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Is Medical Marijuana Safe for Someone Who has Suffered a Traumatic Brain Injury | TBI Treatment

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In this video, brain injury attorney, Joe Lamb discusses whether or not medical marijuana is safe for someone who has suffered a traumatic brain injury.

At the moment there’s not a single pharmacological agent that’s demonstrated therapeutic efficacy for resolving brain injuries. There are a lot of trials. That’s a fancy way of saying there isn’t a magical drug that can cure a concussion or cure a more serious brain injury.

Almost all the research in this area, it’s still in preclinical trials. And unfortunately, at least in the United States, the development of these trials slowed because marijuana is considered a stage three narcotic. Therefore it’s very difficult to get research grant funding at a federal level for these researchers who want to see the effects medical cannabis can have. Thankfully around the world and in certain states where it’s legal, that’s beginning to change and allowing for some preclinical trials and even some that have gotten further into development. The fledgling research has shown that CBD does have neuroprotective and psychotherapeutic properties. That is to say that it can be beneficial in increasing the active and passive reserve capacity and also in potentially post-injury rehabilitation. While CBD properties are being shown to be highly beneficial, it’s been wildly known for years that consistent habitual THC use is not the best way to make sure that your brain’s functioning is at 100% capacity. THC is what causes that euphoric high sensation that people talk about commonly associated with consuming marijuana. But CBD is the substance that’s becoming more widely known for its therapeutic uses because it doesn’t provide any of that same euphoria or high, but at the same time has shown to relieve inflammation and potentially have a lot of other therapeutic uses that are being researched.

A brain injury isn’t just a screenshot or a quick flash in the pan like one would break their arm. When you break your arm the arm’s broken and that’s the injury. With a TBI, as I’ve talked about quite extensively, the injury is more of a process and the initial blow or the initial cause is more of a catalyst than being the actual injury itself. So that being said, this results in what’s called the neurometabolic cascade. And this cascade is essentially your brain releasing a ton of chemicals prompting cell death after the initial injury. And some of the more recent research, including this Israeli study, studied an endocannabinoid 2-AG. It’s an anti-inflammatory compound. The body naturally produces it following trauma. And they found when these researchers administered the greater amounts of 2-AG to mice after brain injury, they noticed improved motor and cognitive abilities in the following months. Now that being said this study is of course very preliminary. It’s mice, these do not necessarily translate to human studies. And we also don’t know what’s causing the actual increase. Another research showed that CBD reduced seizures, brain edema, and motor skills in newborn pigs following injury. And it’s these kinds of studies, these very preliminary studies that show that potentially, the use of cannabinoids within the first 24 hours following a TBI could have some neuroprotective effects and reduce that cascade that causes such significant injury.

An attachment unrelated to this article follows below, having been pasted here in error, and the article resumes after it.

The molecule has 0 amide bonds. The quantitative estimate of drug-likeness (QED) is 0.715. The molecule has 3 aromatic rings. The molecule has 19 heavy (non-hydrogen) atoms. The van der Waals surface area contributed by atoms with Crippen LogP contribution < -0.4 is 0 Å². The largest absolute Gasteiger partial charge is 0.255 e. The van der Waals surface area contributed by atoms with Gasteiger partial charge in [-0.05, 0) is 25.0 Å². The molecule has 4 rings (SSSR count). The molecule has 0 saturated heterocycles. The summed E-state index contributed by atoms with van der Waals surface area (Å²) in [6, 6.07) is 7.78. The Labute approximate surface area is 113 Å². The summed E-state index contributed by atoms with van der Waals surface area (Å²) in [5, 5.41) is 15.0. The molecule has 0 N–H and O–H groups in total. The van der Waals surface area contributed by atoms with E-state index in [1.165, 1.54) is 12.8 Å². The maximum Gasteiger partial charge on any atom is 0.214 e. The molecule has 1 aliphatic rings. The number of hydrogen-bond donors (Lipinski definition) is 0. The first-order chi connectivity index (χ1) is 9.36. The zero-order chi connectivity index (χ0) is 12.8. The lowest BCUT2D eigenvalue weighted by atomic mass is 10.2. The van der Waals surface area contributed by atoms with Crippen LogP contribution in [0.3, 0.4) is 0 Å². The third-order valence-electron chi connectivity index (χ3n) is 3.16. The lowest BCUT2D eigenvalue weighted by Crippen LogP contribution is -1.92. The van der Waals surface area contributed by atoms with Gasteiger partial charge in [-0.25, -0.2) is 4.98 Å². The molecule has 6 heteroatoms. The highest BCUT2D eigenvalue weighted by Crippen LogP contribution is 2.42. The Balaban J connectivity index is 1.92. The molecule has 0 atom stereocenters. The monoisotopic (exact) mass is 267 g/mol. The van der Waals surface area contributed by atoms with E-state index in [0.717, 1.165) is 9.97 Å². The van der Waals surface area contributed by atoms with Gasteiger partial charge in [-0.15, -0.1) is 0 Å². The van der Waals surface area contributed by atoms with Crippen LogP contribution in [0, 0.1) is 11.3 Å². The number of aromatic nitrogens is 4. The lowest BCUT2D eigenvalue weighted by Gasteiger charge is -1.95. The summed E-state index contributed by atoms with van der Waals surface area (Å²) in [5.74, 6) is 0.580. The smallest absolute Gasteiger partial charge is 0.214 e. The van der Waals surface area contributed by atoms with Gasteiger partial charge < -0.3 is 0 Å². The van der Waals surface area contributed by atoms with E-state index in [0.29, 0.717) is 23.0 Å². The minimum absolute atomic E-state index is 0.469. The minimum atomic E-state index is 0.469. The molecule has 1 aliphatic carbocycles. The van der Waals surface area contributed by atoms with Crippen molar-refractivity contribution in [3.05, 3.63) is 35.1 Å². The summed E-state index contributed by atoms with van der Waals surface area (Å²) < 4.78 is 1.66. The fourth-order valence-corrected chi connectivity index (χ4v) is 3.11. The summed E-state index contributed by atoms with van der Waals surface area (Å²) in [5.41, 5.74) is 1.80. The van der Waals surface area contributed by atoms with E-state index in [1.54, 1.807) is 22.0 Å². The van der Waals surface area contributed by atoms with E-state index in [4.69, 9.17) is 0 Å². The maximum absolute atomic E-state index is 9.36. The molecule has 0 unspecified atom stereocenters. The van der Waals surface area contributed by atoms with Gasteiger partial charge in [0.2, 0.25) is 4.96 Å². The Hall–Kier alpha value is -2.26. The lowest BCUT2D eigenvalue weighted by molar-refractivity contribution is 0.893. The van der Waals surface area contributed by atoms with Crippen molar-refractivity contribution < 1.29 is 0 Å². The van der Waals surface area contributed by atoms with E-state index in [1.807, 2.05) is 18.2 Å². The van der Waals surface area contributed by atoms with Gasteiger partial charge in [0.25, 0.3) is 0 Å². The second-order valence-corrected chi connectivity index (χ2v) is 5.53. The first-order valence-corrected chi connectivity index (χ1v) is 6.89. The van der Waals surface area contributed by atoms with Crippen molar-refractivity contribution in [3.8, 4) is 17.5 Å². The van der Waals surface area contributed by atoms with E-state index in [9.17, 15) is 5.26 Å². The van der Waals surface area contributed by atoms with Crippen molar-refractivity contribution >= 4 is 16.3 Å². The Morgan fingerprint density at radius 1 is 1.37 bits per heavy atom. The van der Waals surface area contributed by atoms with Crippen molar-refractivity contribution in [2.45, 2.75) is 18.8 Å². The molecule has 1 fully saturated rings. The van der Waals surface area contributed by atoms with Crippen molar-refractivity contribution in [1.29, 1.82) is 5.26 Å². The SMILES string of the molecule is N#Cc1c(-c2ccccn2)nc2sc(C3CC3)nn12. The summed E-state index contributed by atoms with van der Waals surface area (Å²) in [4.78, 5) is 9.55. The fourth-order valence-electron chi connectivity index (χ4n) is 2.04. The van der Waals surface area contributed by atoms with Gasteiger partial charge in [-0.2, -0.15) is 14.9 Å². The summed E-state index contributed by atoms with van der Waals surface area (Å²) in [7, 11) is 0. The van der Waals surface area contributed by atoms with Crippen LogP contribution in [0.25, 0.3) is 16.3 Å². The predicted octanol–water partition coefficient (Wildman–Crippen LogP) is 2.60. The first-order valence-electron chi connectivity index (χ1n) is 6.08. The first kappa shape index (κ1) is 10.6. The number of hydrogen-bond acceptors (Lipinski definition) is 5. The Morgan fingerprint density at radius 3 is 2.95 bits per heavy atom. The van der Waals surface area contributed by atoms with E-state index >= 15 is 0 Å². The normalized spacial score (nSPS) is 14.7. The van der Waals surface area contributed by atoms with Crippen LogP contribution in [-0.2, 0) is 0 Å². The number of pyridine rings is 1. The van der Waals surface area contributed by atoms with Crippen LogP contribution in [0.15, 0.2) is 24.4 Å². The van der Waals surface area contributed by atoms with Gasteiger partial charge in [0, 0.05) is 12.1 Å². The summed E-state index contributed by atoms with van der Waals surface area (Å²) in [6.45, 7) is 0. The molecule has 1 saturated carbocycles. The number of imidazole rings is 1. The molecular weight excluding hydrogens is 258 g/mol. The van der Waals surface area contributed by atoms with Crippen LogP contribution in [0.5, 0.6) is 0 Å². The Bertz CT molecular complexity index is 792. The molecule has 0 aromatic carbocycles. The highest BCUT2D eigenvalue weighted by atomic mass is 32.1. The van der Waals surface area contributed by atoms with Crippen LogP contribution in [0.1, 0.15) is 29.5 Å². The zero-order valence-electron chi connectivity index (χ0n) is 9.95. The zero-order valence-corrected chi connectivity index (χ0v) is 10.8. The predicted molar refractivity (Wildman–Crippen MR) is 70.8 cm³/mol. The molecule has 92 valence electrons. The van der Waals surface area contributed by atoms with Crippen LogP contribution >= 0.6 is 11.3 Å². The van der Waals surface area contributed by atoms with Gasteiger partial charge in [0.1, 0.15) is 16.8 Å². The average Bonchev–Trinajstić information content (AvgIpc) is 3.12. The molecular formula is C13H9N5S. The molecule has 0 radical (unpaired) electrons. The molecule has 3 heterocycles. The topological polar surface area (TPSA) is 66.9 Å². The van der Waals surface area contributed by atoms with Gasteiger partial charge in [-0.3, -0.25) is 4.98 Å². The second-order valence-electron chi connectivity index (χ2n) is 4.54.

Looking at this from a separate perspective there’s been an ongoing struggle to treat TBIs long-term and other injuries with pharmaceuticals. This has prompted many in the medical community to advocate more for medical marijuana, because it allows for less adverse liver effects, and fewer adverse effects on the kidney than someone who would say, take opioids for the rest of their life. Now, that being said, that’s all well and good for pain, but how does it affect the brain, and is someone who suffered a TBI, are they more susceptible to the detrimental effects of medical marijuana, or are they more benefited from it? Unfortunately, the long-term research on the implications of medical marijuana use in TBI patients, it’s just not quite there yet. And there’s very little on the topic. That being said, many individuals choose to treat their ongoing symptoms, especially symptoms such as nausea or headaches with medical marijuana. And they find various degrees of effect.

Now, in terms of CBD versus THC, the data is just not there to say which one or the other is better. What it comes down to is a patient and their prescribing doctor, just like any other methodology to treat an injured or sick person, patient and their doctor getting together, working on a treatment plan, and implementing what plan they think is best for long term effects.

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